John C. LaRosa, MD
Considerable evidence links elevated blood cholesterol levels to the development of atherosclerosis. The National Cholesterol Education Program (NCEP) has recently published revised guidelines for detecting and treating hypercholesterolemia in adults. Included in these guidelines is the recommendation that all adults older than 20 years of age know their cholesterol levels. Under the NCEP guidelines, knowledge of cholesterol levels, even if the levels are elevated, does not automatically lead to drug therapy; on the other hand, under these guidelines, adults are not automatically excluded from treatment simply on the basis of age or sex. The guidelines presented by the American College of Physicians in this issue differ from the NCEP guidelines in that they recommend only limited screening, primarily for middle-aged men. This recommendation is based in part on the assumption that overuse of cholesterol-lowering drugs will otherwise become a problem. In fact, a major current problem is underuse of cholesterol-lowering medications, even in patients at high risk for coronary events. The guidelines proposed by the College minimize large elements of the database linking cholesterol to atherogenesis and make unwarranted and unproven assumptions about physician behavior. In its rationale, its potential consequences, and the process by which it was derived, this policy is in error and should be rejected.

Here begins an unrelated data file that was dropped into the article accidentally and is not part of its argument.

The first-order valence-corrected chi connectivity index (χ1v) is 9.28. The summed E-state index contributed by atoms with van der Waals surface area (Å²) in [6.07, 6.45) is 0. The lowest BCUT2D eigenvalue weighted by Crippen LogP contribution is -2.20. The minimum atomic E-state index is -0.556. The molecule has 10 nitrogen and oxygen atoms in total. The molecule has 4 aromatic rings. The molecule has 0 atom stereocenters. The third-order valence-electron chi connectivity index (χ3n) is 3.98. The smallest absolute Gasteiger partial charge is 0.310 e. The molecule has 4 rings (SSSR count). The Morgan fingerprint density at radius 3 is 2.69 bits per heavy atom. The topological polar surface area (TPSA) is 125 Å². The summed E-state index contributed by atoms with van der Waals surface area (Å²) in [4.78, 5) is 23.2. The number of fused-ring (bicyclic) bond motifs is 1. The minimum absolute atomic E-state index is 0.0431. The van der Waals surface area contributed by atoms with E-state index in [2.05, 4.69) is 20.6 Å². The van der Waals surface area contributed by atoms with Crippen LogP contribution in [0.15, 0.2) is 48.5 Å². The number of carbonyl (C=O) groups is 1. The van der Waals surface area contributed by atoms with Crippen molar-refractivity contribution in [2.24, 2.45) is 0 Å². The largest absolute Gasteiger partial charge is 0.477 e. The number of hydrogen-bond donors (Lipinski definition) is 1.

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LaRosa JC. Cholesterol Agonistics. Ann Intern Med. 1996;124:505–508. doi: 10.7326/0003-4819-124-5-199603010-00008
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Published: Ann Intern Med. 1996;124(5):505-508.
Cardiology, Coronary Risk Factors, Dyslipidemia, Prevention/Screening.
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Print ISSN: 0003-4819 | Online ISSN: 1539-3704
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